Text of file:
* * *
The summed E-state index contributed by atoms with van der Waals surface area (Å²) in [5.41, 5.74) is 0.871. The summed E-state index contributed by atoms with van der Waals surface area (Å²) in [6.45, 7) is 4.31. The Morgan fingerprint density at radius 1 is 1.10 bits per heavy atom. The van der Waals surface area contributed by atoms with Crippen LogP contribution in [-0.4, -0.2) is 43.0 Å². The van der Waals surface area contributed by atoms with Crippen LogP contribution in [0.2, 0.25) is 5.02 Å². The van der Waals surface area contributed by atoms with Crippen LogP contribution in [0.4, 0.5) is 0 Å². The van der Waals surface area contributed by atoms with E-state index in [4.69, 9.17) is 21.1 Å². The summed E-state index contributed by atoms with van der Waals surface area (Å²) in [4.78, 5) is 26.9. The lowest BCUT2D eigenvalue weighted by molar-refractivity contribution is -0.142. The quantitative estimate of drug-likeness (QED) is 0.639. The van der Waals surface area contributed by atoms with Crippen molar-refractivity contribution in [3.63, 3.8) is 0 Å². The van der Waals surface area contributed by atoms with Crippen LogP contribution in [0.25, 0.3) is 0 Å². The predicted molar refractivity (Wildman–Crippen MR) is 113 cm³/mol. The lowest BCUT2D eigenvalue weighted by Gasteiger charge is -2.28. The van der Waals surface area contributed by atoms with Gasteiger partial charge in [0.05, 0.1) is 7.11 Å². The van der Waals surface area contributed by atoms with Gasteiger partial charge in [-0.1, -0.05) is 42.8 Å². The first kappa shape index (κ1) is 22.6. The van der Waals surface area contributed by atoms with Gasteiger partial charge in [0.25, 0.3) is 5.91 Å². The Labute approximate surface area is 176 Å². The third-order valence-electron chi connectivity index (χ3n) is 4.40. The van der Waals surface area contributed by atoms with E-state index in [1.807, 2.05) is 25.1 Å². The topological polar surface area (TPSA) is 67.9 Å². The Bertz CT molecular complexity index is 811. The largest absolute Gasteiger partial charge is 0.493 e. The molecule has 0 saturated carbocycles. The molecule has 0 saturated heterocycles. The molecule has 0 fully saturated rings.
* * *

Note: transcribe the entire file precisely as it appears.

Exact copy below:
The summed E-state index contributed by atoms with van der Waals surface area (Å²) in [5.41, 5.74) is 0.871. The summed E-state index contributed by atoms with van der Waals surface area (Å²) in [6.45, 7) is 4.31. The Morgan fingerprint density at radius 1 is 1.10 bits per heavy atom. The van der Waals surface area contributed by atoms with Crippen LogP contribution in [-0.4, -0.2) is 43.0 Å². The van der Waals surface area contributed by atoms with Crippen LogP contribution in [0.2, 0.25) is 5.02 Å². The van der Waals surface area contributed by atoms with Crippen LogP contribution in [0.4, 0.5) is 0 Å². The van der Waals surface area contributed by atoms with E-state index in [4.69, 9.17) is 21.1 Å². The summed E-state index contributed by atoms with van der Waals surface area (Å²) in [4.78, 5) is 26.9. The lowest BCUT2D eigenvalue weighted by molar-refractivity contribution is -0.142. The quantitative estimate of drug-likeness (QED) is 0.639. The van der Waals surface area contributed by atoms with Crippen molar-refractivity contribution in [3.63, 3.8) is 0 Å². The van der Waals surface area contributed by atoms with Crippen LogP contribution in [0.25, 0.3) is 0 Å². The predicted molar refractivity (Wildman–Crippen MR) is 113 cm³/mol. The lowest BCUT2D eigenvalue weighted by Gasteiger charge is -2.28. The van der Waals surface area contributed by atoms with Gasteiger partial charge in [0.05, 0.1) is 7.11 Å². The van der Waals surface area contributed by atoms with Gasteiger partial charge in [-0.1, -0.05) is 42.8 Å². The first kappa shape index (κ1) is 22.6. The van der Waals surface area contributed by atoms with Gasteiger partial charge in [0.25, 0.3) is 5.91 Å². The Labute approximate surface area is 176 Å². The third-order valence-electron chi connectivity index (χ3n) is 4.40. The van der Waals surface area contributed by atoms with E-state index in [1.807, 2.05) is 25.1 Å². The topological polar surface area (TPSA) is 67.9 Å². The Bertz CT molecular complexity index is 811. The largest absolute Gasteiger partial charge is 0.493 e. The molecule has 0 saturated carbocycles. The molecule has 0 saturated heterocycles. The molecule has 0 fully saturated rings.